Global Health Matters: May / June 2011 | Volume 10, Issue 3
Dr. Elizabeth A. Bukusi is not the first child of a Kenyan parent to stand at a Capitol Hill podium with the seal of the U.S. Senate. But it's doubtful that even former Sen. Barack Obama had an audience more rapt as she recounted the story of a Kenyan girl named Atieno who died during childbirth of a postpartum hemorrhage. She was 15.
Fogarty grantee Dr. Elizabeth Bukusi leads team building exercises to instill a sense of mission among research trainees in Kenya. (Photo courtesy of KEMRI)
"Does research make a difference? I think it might," she said. "And it should be able to make a difference for someone like Atieno and a child she might bear." In order for women like Atieno to have a choice, there must be support for scientific research and capacity building. "I'm a Fogarty scholar and part of my training was in the U.S.," she told the group, "and because of that I need to give back to people in my country who have not been able to get such training."
For Bukusi, advances in global health research mean something tangible: saving lives. In her work in Nyanza in western Kenya, where she is the chief research officer and deputy director of research and training at the Kenya Medical Research Institute (KEMRI), she sees the need for better drugs, vaccines and diagnostic tools every day - especially with 30 percent of all pregnant women testing HIV positive.
"There is hope," Bukusi said. In her region - at the heart of the epidemic - she is responsible for a program funded by the President's Emergency Plan for AIDS Relief that's providing care for about 100,000 people. "Women can come to the clinic, they can get treatment and they can prevent their children from getting HIV," she said. "The challenge is building capacity and expanding care.
One of Bukusi's favorite phrases is "multiplier effect," and she is its best exemplar. The daughter of an accountant, she trained to be a pediatrician, but when the "flame of HIV" began burning in her country in the late 1980s, she switched to reproductive health. At the University of Nairobi, she earned degrees in obstetrics and gynecology.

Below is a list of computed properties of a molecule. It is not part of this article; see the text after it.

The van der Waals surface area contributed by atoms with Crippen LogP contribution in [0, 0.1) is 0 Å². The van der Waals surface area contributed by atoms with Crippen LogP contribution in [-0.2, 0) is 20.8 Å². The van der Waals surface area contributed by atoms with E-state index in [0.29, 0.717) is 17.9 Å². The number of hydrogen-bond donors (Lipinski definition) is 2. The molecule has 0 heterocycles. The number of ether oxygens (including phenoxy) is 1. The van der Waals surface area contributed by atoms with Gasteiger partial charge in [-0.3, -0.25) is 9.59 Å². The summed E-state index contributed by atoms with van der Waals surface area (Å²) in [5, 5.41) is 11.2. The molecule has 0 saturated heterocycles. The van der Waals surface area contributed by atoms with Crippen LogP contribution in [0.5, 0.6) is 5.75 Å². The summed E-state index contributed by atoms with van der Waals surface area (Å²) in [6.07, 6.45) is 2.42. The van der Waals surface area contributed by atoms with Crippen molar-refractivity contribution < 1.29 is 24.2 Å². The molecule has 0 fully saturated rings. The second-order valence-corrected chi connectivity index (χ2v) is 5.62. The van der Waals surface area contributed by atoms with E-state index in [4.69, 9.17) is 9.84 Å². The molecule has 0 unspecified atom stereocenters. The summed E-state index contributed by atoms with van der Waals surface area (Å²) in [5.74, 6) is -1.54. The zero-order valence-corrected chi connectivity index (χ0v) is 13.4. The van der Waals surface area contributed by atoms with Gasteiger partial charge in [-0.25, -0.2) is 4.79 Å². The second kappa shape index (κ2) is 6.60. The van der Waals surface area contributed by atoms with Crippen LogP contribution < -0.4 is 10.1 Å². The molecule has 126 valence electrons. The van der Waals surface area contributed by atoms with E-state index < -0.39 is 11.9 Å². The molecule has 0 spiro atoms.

Thanks to Fogarty's AIDS International Training and Research Program (AITRP), Bukusi completed her Ph.D. at the University of Washington, where she'd also received her MPH. During her groundbreaking dissertation study on the male factor in bacterial vaginosis, she and UW professor Dr. King Holmes successfully applied for a Fogarty International Research Collaboration Award (FIRCA) grant to support her work.
In the early 1990s, Bukusi met an American AITRP scholar named Craig Cohen who had studied and worked in Kenya and they began a research partnership that's lasted 18 years. With Cohen, she co-directs a Fogarty-funded infectious disease training program to build capacity in East Africa. Last year, she and Cohen, now an ob-gyn professor at the University of California, San Francisco, received a Fogarty grant to restructure the ethical review process at KEMRI.
"I was concerned that research regulation wasn't being done as well as it should, causing bottlenecks that created delays," she explained. The work supported by the grant led to her appointment as deputy director.
Bukusi, who was in Washington, D.C. to appear at a conference sponsored by the Global Health Technologies Coalition, travels widely to speak about reproductive health issues in sub-Saharan Africa and her goal of making a difference in the lives of women.
So when Bukusi speaks to young medical students, she thinks of Atieno and the difference that research and capacity building may have made. Research is the key to the multiplier effect, she exhorts her students. "It may be a long time before you have an impact," she tells them, "but when it happens you will touch the lives of millions of people who may never know you by name, but you will have changed their lives dramatically."